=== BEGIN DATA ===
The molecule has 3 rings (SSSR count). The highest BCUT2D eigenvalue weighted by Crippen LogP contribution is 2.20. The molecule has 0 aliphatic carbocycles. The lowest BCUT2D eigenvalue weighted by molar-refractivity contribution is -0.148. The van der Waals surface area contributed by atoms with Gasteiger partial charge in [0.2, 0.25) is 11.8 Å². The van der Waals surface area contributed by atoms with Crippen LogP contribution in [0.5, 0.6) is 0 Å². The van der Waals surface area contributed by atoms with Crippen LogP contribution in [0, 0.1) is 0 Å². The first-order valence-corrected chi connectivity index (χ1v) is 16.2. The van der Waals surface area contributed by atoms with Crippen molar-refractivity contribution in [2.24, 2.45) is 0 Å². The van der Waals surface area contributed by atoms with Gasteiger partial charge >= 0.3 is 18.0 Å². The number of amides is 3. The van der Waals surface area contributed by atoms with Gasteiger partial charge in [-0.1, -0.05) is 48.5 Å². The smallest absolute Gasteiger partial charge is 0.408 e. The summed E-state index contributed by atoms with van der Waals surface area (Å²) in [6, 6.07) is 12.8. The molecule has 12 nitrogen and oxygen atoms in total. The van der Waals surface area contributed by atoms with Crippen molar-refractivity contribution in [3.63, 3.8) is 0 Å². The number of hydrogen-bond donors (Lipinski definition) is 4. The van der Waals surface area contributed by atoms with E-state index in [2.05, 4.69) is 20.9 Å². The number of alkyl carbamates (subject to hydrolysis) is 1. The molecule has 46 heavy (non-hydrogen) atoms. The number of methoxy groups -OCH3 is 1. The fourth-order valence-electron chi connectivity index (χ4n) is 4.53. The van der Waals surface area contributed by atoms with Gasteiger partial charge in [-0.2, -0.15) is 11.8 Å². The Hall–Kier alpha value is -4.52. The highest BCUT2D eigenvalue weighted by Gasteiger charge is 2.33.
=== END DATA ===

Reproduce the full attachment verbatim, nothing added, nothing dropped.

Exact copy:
The molecule has 3 rings (SSSR count). The highest BCUT2D eigenvalue weighted by Crippen LogP contribution is 2.20. The molecule has 0 aliphatic carbocycles. The lowest BCUT2D eigenvalue weighted by molar-refractivity contribution is -0.148. The van der Waals surface area contributed by atoms with Gasteiger partial charge in [0.2, 0.25) is 11.8 Å². The van der Waals surface area contributed by atoms with Crippen LogP contribution in [0.5, 0.6) is 0 Å². The van der Waals surface area contributed by atoms with Crippen LogP contribution in [0, 0.1) is 0 Å². The first-order valence-corrected chi connectivity index (χ1v) is 16.2. The van der Waals surface area contributed by atoms with Crippen molar-refractivity contribution in [2.24, 2.45) is 0 Å². The van der Waals surface area contributed by atoms with Gasteiger partial charge >= 0.3 is 18.0 Å². The number of amides is 3. The van der Waals surface area contributed by atoms with Gasteiger partial charge in [-0.1, -0.05) is 48.5 Å². The smallest absolute Gasteiger partial charge is 0.408 e. The summed E-state index contributed by atoms with van der Waals surface area (Å²) in [6, 6.07) is 12.8. The molecule has 12 nitrogen and oxygen atoms in total. The van der Waals surface area contributed by atoms with Crippen molar-refractivity contribution in [3.63, 3.8) is 0 Å². The number of hydrogen-bond donors (Lipinski definition) is 4. The van der Waals surface area contributed by atoms with E-state index in [2.05, 4.69) is 20.9 Å². The number of alkyl carbamates (subject to hydrolysis) is 1. The molecule has 46 heavy (non-hydrogen) atoms. The number of methoxy groups -OCH3 is 1. The fourth-order valence-electron chi connectivity index (χ4n) is 4.53. The van der Waals surface area contributed by atoms with Gasteiger partial charge in [-0.2, -0.15) is 11.8 Å². The Hall–Kier alpha value is -4.52. The highest BCUT2D eigenvalue weighted by Gasteiger charge is 2.33.